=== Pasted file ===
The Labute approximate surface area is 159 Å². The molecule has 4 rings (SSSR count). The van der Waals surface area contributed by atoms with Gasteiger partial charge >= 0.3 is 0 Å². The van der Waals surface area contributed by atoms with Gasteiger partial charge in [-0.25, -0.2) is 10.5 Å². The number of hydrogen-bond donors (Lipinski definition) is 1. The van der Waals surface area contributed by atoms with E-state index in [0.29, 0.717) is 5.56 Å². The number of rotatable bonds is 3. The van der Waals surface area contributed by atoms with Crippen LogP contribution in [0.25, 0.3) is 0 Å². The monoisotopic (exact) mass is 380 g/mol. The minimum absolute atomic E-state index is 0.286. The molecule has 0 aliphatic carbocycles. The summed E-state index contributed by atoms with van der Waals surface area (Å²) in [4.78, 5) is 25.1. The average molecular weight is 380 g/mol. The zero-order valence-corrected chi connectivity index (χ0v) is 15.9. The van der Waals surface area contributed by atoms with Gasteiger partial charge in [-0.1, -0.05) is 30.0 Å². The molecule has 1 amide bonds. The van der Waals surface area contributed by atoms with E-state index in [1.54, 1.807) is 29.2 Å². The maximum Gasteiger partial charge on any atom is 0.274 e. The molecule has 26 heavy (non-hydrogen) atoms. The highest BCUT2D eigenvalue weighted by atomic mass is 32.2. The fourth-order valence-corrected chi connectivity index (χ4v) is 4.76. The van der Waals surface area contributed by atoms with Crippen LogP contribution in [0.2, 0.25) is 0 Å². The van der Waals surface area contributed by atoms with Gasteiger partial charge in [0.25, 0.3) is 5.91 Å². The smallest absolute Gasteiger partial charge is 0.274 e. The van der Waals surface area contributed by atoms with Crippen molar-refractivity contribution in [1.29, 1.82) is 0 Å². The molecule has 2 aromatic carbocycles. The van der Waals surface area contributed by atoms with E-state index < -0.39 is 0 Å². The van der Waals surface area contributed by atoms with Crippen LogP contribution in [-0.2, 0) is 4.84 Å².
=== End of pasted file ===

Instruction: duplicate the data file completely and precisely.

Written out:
The Labute approximate surface area is 159 Å². The molecule has 4 rings (SSSR count). The van der Waals surface area contributed by atoms with Gasteiger partial charge >= 0.3 is 0 Å². The van der Waals surface area contributed by atoms with Gasteiger partial charge in [-0.25, -0.2) is 10.5 Å². The number of hydrogen-bond donors (Lipinski definition) is 1. The van der Waals surface area contributed by atoms with E-state index in [0.29, 0.717) is 5.56 Å². The number of rotatable bonds is 3. The van der Waals surface area contributed by atoms with Crippen LogP contribution in [0.25, 0.3) is 0 Å². The monoisotopic (exact) mass is 380 g/mol. The minimum absolute atomic E-state index is 0.286. The molecule has 0 aliphatic carbocycles. The summed E-state index contributed by atoms with van der Waals surface area (Å²) in [4.78, 5) is 25.1. The average molecular weight is 380 g/mol. The zero-order valence-corrected chi connectivity index (χ0v) is 15.9. The van der Waals surface area contributed by atoms with Gasteiger partial charge in [-0.1, -0.05) is 30.0 Å². The molecule has 1 amide bonds. The van der Waals surface area contributed by atoms with E-state index in [1.54, 1.807) is 29.2 Å². The maximum Gasteiger partial charge on any atom is 0.274 e. The molecule has 26 heavy (non-hydrogen) atoms. The highest BCUT2D eigenvalue weighted by atomic mass is 32.2. The fourth-order valence-corrected chi connectivity index (χ4v) is 4.76. The van der Waals surface area contributed by atoms with Crippen LogP contribution in [0.2, 0.25) is 0 Å². The van der Waals surface area contributed by atoms with Gasteiger partial charge in [0.25, 0.3) is 5.91 Å². The smallest absolute Gasteiger partial charge is 0.274 e. The van der Waals surface area contributed by atoms with Crippen molar-refractivity contribution in [1.29, 1.82) is 0 Å². The molecule has 2 aromatic carbocycles. The van der Waals surface area contributed by atoms with E-state index < -0.39 is 0 Å². The van der Waals surface area contributed by atoms with Crippen LogP contribution in [-0.2, 0) is 4.84 Å².